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Matea is an artist, designer and maker of tangible, functional, and charming things. She designs and handcrafts everything from footwear to leather jewellery from her Adelaide studio.

15 May 2020

Designer Spotlight: DONE by Matea

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Shoemaker / Jewellery / Designer – creator of tangible, functional & charming things, Matea: ‘I NEED to be able to get my ideas and thoughts out as physical objects. It’s my form of meditation and release.’

Hi, I’m Matea from Done by Matea. I’m a designer and maker, and I make all sorts of things!

For my label Done by Matea I make sandals, shoes and boots made from kangaroo leather, children shoes, vegan shoes, leather earrings and belts. On the side I make things like puzzles, recycled clothing, rugs, artworks and some writing.

Flowering gum and Sturt Desert Pea Australian botanical inspired artisan leather earrings handcrafted in Adelaide by DONE by Matea

I’ve been on Madeit since March this year after searching for handmade gift shops online, as I was looking for additional stockists to expand my business. Madeit seemed like a nice professional platform, and after looking into it I absolutely appreciate that it is Australian focused – it feels more personal and sincere to me than other third-party online shopping platforms.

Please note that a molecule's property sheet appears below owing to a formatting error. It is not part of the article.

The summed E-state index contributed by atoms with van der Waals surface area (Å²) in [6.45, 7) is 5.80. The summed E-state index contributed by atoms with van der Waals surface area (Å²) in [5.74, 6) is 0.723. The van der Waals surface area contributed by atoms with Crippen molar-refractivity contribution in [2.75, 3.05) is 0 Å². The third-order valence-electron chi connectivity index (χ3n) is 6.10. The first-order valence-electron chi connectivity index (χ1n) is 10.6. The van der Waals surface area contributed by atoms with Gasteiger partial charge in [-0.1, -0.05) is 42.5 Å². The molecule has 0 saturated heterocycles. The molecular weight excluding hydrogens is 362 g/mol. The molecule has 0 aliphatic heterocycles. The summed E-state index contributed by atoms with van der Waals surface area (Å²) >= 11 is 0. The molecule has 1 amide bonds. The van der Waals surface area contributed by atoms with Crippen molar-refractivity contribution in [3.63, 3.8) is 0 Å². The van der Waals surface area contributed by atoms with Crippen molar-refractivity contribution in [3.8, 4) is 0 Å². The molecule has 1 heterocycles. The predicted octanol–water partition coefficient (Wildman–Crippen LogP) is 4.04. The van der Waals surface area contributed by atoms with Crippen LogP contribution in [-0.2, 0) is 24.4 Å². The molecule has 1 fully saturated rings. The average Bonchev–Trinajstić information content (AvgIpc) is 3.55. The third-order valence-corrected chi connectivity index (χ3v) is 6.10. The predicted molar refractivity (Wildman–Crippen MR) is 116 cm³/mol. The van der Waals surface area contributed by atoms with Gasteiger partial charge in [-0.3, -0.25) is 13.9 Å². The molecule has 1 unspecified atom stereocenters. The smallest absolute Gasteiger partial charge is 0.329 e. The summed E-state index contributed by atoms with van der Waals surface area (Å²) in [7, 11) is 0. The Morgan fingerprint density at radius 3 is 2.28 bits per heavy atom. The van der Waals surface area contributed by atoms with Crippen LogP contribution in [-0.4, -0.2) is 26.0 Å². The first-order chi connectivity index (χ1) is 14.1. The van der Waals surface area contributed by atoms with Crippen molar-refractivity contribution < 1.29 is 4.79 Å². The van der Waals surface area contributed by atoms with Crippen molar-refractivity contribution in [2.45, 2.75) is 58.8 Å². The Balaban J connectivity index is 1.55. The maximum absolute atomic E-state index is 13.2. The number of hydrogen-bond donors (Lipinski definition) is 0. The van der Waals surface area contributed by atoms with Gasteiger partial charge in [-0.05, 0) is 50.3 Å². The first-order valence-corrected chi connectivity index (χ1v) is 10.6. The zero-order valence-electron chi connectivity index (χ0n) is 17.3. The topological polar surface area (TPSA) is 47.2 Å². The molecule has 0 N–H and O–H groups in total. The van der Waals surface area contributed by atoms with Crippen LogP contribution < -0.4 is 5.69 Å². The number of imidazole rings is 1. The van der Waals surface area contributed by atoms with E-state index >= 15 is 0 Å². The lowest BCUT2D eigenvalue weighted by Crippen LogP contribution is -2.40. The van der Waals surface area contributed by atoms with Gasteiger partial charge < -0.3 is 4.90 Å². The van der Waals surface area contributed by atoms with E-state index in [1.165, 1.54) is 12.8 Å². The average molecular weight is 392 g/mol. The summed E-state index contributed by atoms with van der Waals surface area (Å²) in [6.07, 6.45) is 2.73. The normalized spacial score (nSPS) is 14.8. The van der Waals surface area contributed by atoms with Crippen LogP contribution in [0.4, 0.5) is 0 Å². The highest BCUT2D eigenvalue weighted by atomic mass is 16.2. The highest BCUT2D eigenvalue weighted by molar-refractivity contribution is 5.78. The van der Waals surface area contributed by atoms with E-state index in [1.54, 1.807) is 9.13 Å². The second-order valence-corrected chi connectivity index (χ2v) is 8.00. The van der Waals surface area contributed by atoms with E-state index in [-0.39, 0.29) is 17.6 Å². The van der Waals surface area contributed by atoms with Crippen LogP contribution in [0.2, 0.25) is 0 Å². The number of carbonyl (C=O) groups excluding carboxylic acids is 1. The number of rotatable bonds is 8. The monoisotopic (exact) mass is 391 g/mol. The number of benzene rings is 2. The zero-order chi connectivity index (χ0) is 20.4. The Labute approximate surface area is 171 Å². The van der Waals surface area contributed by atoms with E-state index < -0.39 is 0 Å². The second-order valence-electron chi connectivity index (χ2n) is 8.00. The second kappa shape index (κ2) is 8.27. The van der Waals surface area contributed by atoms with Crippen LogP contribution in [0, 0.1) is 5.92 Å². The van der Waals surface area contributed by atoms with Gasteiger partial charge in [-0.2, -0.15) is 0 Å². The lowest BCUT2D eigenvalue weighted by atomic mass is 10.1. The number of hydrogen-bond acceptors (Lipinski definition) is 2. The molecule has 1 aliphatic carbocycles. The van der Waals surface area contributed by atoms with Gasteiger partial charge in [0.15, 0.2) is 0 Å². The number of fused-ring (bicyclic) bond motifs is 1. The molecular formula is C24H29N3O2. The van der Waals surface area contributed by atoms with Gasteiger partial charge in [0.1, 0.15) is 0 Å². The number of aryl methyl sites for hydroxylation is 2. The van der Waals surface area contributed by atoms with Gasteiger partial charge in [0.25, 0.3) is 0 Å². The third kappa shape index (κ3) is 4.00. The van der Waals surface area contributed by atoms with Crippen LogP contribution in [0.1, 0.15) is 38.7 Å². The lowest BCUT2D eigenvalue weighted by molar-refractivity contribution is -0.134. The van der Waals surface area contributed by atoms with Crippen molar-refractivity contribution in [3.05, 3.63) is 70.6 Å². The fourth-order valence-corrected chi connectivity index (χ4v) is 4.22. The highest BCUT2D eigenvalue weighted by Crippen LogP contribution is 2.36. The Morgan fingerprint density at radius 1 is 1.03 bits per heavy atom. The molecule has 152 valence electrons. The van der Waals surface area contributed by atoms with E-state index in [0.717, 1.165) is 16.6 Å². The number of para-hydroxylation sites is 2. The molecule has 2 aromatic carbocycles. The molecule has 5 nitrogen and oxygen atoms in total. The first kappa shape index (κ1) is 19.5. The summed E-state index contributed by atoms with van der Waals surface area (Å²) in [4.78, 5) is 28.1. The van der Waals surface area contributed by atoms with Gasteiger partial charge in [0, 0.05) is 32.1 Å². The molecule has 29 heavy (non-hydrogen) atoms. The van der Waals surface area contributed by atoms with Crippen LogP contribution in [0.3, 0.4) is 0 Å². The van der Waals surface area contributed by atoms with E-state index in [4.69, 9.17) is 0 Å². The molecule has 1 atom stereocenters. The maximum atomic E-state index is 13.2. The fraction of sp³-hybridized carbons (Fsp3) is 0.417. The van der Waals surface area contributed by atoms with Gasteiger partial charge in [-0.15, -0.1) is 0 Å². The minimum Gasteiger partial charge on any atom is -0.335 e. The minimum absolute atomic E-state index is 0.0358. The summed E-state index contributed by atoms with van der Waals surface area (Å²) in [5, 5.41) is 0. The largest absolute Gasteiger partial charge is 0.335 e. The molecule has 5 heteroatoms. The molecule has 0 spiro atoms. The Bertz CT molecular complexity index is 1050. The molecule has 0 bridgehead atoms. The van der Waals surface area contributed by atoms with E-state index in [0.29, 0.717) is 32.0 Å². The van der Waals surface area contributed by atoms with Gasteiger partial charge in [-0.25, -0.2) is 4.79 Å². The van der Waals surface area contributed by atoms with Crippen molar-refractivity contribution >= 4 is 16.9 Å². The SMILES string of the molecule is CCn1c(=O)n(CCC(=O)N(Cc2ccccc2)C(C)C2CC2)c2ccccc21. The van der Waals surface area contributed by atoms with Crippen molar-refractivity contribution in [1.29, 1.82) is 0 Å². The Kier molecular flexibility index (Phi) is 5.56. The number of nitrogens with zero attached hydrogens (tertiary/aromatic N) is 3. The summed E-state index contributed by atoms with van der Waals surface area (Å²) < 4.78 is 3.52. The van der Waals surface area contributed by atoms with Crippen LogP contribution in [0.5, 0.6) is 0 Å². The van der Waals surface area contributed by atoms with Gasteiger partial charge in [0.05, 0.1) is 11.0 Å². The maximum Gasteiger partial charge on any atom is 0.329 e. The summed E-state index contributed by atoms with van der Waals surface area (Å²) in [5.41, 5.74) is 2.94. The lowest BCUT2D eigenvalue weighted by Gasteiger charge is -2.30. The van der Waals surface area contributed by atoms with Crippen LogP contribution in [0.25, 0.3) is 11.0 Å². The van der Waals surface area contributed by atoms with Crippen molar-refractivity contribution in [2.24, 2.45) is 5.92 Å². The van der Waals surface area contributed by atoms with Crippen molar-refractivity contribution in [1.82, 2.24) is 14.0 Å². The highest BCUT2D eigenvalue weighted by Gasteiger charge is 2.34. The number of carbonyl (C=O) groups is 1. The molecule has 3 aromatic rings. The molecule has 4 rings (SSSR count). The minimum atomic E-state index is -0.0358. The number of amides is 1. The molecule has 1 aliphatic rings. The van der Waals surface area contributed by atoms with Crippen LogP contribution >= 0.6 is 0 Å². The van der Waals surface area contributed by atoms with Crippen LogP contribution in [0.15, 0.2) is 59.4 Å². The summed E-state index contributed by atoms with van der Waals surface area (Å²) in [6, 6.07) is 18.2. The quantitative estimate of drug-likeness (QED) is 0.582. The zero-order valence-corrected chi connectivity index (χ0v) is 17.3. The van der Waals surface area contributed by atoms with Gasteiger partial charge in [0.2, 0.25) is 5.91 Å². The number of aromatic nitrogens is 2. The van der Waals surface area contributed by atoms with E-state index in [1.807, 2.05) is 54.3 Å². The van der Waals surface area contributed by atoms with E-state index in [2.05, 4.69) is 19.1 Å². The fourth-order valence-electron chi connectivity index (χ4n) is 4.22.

Matea is an artist, designer and maker of tangible, functional, and charming things. She designs and handcrafts everything from footwear to leather jewellery from her Adelaide studio.

I’m a solo artist, working on my own, designing and creating everything. I’m based in Adelaide, South Australia; living on my own on the outskirts of the CBD. At the moment I still have a hospitality job on the side, but ideally, I’d love to live off my business.

Adelaide artist, designer, jewellery and shoemaker, Matea: ‘I’m a solo artist, working on my own, designing and creating everything.’

Image by David Court

I mainly work from my studio space at The Mill, but occasionally from home. Since isolation has started, I’ve definitely been finding ways to do more things at home!

Solo artist, designer, jewellery and shoemaker, Matea, making shoes from her shared Adelaide studio at The Mill

My studio space at The Mill is a 4x5m space in a large shared warehouse in the heart of the Adelaide CBD. The space is full of creatives from a range of disciplines, which makes for a great community environment. Having other creatives around is great for problem solving, inspiration and support!

Work in progress: shaping shoe heals from timber using shoe last: ‘Being in the city means that I’m really close to many of my suppliers’

Being in the city means that I’m really close to many of my suppliers, and can usually walk to them if I need anything. Aside from those suppliers, I order the rest of my materials and tools online.

A display of Matea’s handcrafted footwear and leather earrings in her Adelaide city studio at The Mill

It’s also really convenient having the studio space in the city because it’s a public space where I can meet with customers and have appointments for fittings, plus - so many great places for lunch nearby!

Arial view of the DONE by Matea studio and workshop in Adelaide’s downtown The Mill shared creative space